"Any time we have the choice of going to the people, it's always in our interest to do so," he said. "We know increasingly from the public opinion surveys that if the people decide, we win. Elected officials remain more timid about this than the public -- they're really worried about getting reelected and less worried about reform legislation -- but realistically, we have to be able to win in the states that don't have initiatives."
When it comes to passing bills, though, Stroup drew a parallel with the first burst of decriminalization efforts in the 1970s. Oregon and Maine went for decriminalization early in the decade, but the other handful of states that decriminalized in that era only came in at the end of the decade.
"When we won those first couple of states in the 1970s, we thought we were off and running, but the other states were all waiting to see what would happen, so we didn't win anything for a couple of years," he recalled. "I think we're in the same phase now when it comes to legalization. I have no doubt we will eventually win full legalization everywhere, but for the next couple of years, people in Colorado and Washington are going to have to be especially careful that they are demonstrating responsible use."
Cannabis culture celebrations like 4/20 have their place, said Stroup, but the rest of the time, it should be about responsible use.
"That's not the tactic we need the rest of the year," he said. "We want to demonstrate to the average person that nothing really changes when you legalize marijuana except you quit arresting responsible marijuana smokers and raise some revenue. What we don't want is a bunch of out-of-control pot smokers driving crazy -- that will scare neighboring states and cause a political backlash," the veteran activist warned.
"A backlash because of bad behavior won't stop us -- the demographics are on our side -- but whether it takes five years or 15 depends to some degree on how well we behave ourselves. We may see decriminalization pass somewhere, but I don't think we'll win legalization this year. I think before that passes in state legislatures, those lawmakers need to see that what Colorado and Washington did was a good thing."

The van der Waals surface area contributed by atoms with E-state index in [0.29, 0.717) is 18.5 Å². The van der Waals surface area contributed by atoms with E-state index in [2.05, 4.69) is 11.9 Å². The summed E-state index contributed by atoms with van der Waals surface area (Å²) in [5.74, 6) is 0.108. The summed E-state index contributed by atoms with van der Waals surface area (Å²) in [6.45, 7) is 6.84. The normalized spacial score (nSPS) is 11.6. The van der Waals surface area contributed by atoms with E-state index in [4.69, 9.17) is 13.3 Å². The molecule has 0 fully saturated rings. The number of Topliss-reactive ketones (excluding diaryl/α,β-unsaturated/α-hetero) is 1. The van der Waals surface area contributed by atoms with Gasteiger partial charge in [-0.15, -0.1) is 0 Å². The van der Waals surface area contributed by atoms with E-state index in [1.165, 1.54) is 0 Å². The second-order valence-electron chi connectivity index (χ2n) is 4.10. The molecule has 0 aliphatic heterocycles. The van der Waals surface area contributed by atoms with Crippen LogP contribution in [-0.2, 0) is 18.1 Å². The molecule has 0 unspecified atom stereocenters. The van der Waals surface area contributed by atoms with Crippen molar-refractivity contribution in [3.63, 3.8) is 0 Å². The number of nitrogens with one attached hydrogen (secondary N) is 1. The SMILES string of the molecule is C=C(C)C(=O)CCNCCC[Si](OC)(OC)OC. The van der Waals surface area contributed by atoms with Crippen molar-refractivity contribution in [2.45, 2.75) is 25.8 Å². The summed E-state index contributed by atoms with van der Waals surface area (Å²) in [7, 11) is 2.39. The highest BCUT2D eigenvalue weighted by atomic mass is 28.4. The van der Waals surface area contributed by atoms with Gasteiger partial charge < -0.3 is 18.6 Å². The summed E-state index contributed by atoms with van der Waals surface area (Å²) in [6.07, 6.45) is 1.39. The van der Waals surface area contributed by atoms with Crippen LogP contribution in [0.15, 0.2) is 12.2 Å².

The process of turning legalization victories at the voting booth into actual taxed, regulated, and legal commerce in Colorado and Washington is a process in progress in both states right now. By next year, those two states should be living experiments in marijuana legalization. Doing it right there will make it easier to get it done elsewhere. If not this year, next year. Or 2016.
Colorado employers can legally fire marijuana users from their jobs, the state Court of Appeals ruled Thursday in a 2-1 decision. Although the case was brought by a medical marijuana user, the ruling will have any even broader impact given that the state has now legalized marijuana for all adults.
[image:1 align:right]The case was Coats v. Dish Network LLC, in which Brandon Coats, a quadriplegic telephone operator for Dish Network and registered medical marijuana patient, was fired by Dish Network after testing positive for marijuana during a drug test. Paralyzed by a car crash as a teen, Coats had been a registered patient since 2009. Dish Network cited no other reason for firing Coats other than his positive drug test result.
Coats challenged his firing, citing Colorado's Lawful Activities statute, which prohibits employers from firing workers for "engaging in any legal activity off the premises of the employer during nonworking hours." But both the trial court and now the appeals court rejected his challenge, holding that because marijuana remains illegal under federal law, the Lawful Activities statute does not apply.
"For an activity to be lawful in Colorado, it must be permitted by, and not contrary to, both state and federal law," the appeals court said.
Judge John Webb dissented, saying he could not find a case addressing whether Colorado judges must consider federal law in determining the meaning of the Colorado statute.
Coats' attorney, Michael Evans, said in a statement that the ruling will have a broad impact in the state.
"This case not only impacts Mr. Coats, but also some 127,816 medical marijuana patient-employees in Colorado who could be summarily terminated even if they are in legal compliance with Colorado state law," Evans said.
And with adult marijuana legalization now in place in the state, it is not just medical marijuana users who stand to be affected.
The ruling is expected to be appealed.
Similar rulings allowing employers to fire medical marijuana users have been upheld by courts in other states, including California, Michigan, and Montana.